Some were troubled by Eugenides’ novel because of the lack of likeable characters, a critique to which I can relate.   If an author does not give me a single character that I can identify with, trying to finish a novel seems pointless.   Why invest the time reading a story if you simply don’t care what happens to the characters the writer’s created?

In summary

This year was filled with unrealized potential.   Let’s hope for a bit more excitement in the publishing world in 2012!

Joseph Arellano

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The Conundrum of Context

A question that one reviewer struggles with.

Here’s a question that I struggle with as a book reviewer, “Is it appropriate to make reference to other books when I review a new one?”   For the reasons I’ll explain here, my answer tends to be situational.

Let’s say that I’m reviewing the latest novel from author Joe Blow called A Kick in the Head.   If I think that this work from author Blow is the best thing he’s done – and it quite clearly calls for a highly positive review, I’m unlikely to reference any other works by Blow or other writers.   Why?   Because I’m explaining why I like or admire this release.   Many readers, and most especially Blow’s longtime followers, are happy to accept a positive review on its face.

But if Blow’s latest book blows (sorry, I couldn’t resist…), there’s a good chance that I’ll refer to either his earlier, better works, or to those of other authors writing in the same genre.   The reason for this is that I would expect to be challenged, either by a reader new to this author or by one of his loyal fans.   Generally, negative reviews require more information – more context, if you will – to set the stage for the reviewer’s not-so-pleasing conclusion.

What Blow’s fans are really asking of the negative reviewer is, “What makes you think you’re correct?”   Or, in plain English, “What’s your ammunition?”   So my first option – and often the best one – is to compare this new work to the author’s earlier ones.   Maybe the writer was clearly hungrier earlier, or fresher and this stance provides me with the basis to make the claim that his work is now sounding worn and tired.   Regardless of whether a fan of Blow’s buys my argument, I’m not too subtly making the point that I’ve also read all or most of his writings.   (It makes a difference to me personally if someone criticizing one of my favorite authors indicates that he/she has read all or most of his/her works.   I’ll give more weight to that criticism than to someone’s who notes that this is the first book they’ve read by an author I know and love.)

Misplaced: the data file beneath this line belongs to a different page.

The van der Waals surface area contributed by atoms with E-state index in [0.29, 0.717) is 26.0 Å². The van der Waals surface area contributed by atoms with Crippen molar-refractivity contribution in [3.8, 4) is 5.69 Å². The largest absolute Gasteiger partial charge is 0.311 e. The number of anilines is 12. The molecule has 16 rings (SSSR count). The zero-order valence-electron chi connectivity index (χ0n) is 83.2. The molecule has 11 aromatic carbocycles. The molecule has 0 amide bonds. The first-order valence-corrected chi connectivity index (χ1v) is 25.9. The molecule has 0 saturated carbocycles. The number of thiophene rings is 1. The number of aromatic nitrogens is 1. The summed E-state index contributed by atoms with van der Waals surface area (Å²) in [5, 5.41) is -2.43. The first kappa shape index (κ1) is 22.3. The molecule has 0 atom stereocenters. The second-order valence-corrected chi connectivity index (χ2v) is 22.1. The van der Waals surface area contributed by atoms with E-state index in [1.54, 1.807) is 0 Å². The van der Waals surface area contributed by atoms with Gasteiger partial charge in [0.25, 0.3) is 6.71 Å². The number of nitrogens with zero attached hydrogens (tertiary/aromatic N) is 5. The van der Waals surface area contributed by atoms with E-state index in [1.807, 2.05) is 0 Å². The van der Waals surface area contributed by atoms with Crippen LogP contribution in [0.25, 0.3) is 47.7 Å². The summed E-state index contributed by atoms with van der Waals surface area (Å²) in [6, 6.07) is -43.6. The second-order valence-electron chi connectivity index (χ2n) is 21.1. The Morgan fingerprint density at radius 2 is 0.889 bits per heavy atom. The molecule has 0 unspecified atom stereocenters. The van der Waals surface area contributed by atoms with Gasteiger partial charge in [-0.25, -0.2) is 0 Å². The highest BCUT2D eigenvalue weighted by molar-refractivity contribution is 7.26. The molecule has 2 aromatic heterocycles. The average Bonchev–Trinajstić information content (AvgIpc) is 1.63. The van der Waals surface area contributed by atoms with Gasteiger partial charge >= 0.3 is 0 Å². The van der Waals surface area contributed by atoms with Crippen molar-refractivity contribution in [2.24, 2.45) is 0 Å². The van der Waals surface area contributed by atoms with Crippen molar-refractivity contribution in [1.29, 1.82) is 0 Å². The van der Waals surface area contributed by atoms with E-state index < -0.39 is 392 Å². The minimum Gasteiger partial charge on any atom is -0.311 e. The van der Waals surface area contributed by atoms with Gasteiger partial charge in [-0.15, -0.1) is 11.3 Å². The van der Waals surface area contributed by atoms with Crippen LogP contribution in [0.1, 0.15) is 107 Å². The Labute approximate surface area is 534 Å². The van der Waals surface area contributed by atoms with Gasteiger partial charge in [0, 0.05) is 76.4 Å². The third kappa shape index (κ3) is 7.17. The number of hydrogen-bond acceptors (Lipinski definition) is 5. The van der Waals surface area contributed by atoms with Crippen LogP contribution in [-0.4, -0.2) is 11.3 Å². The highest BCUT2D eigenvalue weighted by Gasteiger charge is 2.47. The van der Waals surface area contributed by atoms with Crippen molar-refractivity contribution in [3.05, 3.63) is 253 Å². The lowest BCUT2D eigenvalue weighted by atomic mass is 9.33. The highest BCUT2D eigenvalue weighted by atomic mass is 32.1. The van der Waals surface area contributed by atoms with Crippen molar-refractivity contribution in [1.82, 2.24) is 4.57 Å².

The next option is to compare Blow to his direct competition.   This can be preferable when time seems to have passed Blow by…  He may have been the best writer of his type back in the day (heck, he may even have created the genre in his youth) but this doesn’t give him a pass today.   There may be a dozen or so new and younger writers who have tailored Blow’s style into something that’s fresh and new on the runway.   But I’ll have to give some specific examples of how and where this is true, which is why I would likely include a comment like, “A Kick in the Head is not only not as engaging as Blow’s classic The Last Bus Home, it also seems dull compared to Judy Bling’s brilliant debut novel of 2010, Fighting Back.”   In instances where another author’s work is cited, I think it should be something current (written within the last year or two).But there is another instance in which a positive review should include a reference to other writings.   This applies to cases in which the reviewer – I or someone else, attempts to make the case that a work by a new writer approaches greatness.   If  I’m going to argue that new author Judy Bling’s first book is stunning, I think I need to provide context by making comparisons to some well-known or accepted best writers.   Does she set scenes as effortlessly as Anne Lamott, or write with a cool and icy focus like Audrey Niffenegger?

If one’s going to argue that a new writer approaches greatness, then I think one had better be willing to specifically compare that writer to other exemplary writers, past or present.   (Not everyone’s going to agree with the validity of the comparative selections, but that’s beside the point.   They don’t have to concur with the review either.)

Now let’s all hope that Joe Blow’s next book is better than A Kick in the Head!

Joseph Arellano

Pictured:   The Marriage Plot: A Novel by Jeffrey Eugenides, which will be released by Farrar, Straus and Giroux on October 11, 2011.